University of Cambridge > > Adrian Seminars in Neuroscience > TODAY Adrian Seminar - "Physiological and genetic heterogeneity in hearing loss"

TODAY Adrian Seminar - "Physiological and genetic heterogeneity in hearing loss"

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If you have a question about this talk, please contact Lyn Dakin.

Adult-onset hearing loss is very common but we know little about the underlying molecular pathogenesis, impeding development of therapies. We took a genetic approach to identify new molecules involved in hearing loss by screening a large cohort of newly-generated mouse mutants using auditory brainstem responses. This sensitive electrophysiological test revealed 38 unexpected genes associated with raised thresholds from our unbiased sample of 1,211 genes tested, suggesting extreme genetic heterogeneity with around 1,000 genes predicted to be involved in hearing impairment. Some mutant lines showed normal development followed by deterioration of responses, revealing new molecular pathways involved in progressive hearing loss. There was a wide range of pathophysiological mechanisms underlying the hearing loss. The new pathways required for maintenance of hearing discovered by this screen present new therapeutic opportunities, and both the data from the screen and the mouse mutants are available as a resource for further analysis.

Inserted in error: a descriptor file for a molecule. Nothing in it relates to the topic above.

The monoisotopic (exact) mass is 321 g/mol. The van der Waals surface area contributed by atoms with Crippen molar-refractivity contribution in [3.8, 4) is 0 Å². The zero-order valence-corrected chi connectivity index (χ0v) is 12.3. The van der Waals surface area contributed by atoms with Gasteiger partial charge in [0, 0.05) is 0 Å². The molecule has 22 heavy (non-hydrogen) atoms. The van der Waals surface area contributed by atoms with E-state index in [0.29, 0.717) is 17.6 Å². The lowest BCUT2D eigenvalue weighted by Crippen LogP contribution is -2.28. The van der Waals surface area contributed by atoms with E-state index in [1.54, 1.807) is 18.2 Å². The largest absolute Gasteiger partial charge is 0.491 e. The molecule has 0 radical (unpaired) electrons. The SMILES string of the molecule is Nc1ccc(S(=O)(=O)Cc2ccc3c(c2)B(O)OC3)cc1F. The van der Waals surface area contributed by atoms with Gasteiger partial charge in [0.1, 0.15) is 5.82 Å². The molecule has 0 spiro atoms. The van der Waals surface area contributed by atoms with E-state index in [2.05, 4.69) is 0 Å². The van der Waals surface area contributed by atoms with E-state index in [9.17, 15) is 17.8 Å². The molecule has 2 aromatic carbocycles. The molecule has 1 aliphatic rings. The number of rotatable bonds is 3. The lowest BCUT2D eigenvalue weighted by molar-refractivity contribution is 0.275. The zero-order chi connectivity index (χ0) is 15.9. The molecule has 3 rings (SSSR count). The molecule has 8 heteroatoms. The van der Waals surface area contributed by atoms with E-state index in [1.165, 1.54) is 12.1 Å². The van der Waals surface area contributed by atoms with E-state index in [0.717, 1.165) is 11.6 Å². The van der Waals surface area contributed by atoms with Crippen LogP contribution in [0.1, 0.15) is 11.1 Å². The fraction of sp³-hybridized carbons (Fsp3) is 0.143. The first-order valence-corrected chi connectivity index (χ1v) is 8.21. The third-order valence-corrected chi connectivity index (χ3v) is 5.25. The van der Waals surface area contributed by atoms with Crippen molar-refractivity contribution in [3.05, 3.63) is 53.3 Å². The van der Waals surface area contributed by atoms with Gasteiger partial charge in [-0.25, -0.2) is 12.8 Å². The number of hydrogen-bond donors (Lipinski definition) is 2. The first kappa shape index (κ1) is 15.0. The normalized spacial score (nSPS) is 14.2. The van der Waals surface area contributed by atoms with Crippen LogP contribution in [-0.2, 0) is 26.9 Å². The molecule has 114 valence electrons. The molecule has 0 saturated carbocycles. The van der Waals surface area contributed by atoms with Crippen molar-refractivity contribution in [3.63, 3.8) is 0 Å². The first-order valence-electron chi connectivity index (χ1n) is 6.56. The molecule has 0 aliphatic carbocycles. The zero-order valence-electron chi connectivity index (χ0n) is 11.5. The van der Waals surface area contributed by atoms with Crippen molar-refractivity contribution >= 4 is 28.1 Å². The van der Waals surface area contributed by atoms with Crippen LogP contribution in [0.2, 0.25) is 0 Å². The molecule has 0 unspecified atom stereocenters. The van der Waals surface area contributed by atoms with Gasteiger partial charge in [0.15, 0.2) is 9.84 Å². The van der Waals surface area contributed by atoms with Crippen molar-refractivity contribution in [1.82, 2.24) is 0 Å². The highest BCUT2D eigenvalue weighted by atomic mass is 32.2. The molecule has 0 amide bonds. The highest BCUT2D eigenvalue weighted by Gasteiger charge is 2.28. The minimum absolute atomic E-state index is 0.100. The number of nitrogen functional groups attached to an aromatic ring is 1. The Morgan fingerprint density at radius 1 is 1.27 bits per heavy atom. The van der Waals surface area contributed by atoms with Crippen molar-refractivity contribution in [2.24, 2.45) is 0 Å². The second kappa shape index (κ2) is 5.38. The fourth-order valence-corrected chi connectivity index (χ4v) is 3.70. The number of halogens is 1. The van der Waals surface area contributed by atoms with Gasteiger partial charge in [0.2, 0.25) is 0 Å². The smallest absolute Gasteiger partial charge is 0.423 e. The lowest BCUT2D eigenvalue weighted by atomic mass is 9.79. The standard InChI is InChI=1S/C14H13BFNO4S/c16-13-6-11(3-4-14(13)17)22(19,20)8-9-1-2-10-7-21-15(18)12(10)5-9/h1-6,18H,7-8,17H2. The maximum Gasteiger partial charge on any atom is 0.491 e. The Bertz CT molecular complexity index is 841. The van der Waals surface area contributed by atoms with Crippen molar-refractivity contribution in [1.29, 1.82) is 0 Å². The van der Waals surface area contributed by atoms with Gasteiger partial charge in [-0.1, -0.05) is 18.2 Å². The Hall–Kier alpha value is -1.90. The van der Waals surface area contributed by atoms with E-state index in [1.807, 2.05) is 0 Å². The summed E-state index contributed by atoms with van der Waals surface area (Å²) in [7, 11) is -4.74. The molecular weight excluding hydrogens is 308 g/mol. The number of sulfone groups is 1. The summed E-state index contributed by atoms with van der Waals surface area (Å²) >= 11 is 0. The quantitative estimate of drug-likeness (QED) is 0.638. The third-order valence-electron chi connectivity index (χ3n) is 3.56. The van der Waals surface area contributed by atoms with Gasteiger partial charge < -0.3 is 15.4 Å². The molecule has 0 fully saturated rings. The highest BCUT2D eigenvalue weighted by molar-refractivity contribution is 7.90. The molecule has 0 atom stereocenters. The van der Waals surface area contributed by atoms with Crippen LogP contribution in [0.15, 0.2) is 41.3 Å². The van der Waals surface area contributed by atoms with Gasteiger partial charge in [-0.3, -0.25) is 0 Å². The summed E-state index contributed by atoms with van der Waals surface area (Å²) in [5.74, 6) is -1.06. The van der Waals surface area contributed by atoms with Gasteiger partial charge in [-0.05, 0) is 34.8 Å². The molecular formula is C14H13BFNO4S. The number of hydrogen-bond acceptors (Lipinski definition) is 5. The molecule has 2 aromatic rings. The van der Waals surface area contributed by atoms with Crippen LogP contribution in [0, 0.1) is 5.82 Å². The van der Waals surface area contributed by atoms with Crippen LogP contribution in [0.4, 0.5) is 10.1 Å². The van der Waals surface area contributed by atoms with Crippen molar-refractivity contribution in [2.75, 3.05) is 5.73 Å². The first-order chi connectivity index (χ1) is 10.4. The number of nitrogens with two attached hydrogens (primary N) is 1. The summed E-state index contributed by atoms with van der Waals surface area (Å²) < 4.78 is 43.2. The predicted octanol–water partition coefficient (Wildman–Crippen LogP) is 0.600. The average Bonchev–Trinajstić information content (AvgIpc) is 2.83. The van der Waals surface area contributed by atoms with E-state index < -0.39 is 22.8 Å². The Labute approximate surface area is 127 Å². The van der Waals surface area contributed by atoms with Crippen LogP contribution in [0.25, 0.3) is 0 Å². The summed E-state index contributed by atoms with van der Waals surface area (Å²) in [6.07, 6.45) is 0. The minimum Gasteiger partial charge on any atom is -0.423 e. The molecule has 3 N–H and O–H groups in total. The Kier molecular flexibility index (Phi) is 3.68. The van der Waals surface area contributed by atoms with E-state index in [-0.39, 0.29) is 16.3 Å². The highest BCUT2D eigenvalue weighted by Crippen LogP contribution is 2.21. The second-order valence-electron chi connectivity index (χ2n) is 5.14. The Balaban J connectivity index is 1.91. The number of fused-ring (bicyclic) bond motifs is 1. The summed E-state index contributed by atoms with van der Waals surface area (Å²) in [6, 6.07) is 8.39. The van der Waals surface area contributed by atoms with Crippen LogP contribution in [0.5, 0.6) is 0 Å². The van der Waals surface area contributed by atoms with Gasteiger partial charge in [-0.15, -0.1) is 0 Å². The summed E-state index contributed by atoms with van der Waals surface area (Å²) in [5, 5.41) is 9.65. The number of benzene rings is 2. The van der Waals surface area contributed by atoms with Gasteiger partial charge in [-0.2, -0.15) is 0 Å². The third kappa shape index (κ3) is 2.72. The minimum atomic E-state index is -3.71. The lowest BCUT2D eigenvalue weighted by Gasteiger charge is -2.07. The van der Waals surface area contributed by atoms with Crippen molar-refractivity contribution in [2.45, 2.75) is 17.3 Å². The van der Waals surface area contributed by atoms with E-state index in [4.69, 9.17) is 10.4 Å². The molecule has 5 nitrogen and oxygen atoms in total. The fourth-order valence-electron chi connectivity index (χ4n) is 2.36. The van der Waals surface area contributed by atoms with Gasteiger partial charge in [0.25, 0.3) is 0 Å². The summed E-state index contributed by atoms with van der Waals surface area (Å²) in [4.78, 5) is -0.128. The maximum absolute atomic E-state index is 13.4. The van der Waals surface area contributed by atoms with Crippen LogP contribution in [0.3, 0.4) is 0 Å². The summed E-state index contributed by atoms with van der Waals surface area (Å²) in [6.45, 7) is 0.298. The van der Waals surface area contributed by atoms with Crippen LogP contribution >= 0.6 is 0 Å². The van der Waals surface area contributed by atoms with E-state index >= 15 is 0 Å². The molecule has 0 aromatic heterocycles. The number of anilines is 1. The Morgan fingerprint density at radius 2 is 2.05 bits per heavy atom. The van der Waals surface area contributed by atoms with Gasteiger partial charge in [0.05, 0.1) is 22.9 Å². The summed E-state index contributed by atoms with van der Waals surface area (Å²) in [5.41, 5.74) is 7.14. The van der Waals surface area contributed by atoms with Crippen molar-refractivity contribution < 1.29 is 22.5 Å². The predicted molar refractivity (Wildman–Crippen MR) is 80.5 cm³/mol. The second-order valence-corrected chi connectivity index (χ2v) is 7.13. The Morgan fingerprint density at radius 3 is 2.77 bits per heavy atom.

This talk is part of the Adrian Seminars in Neuroscience series.

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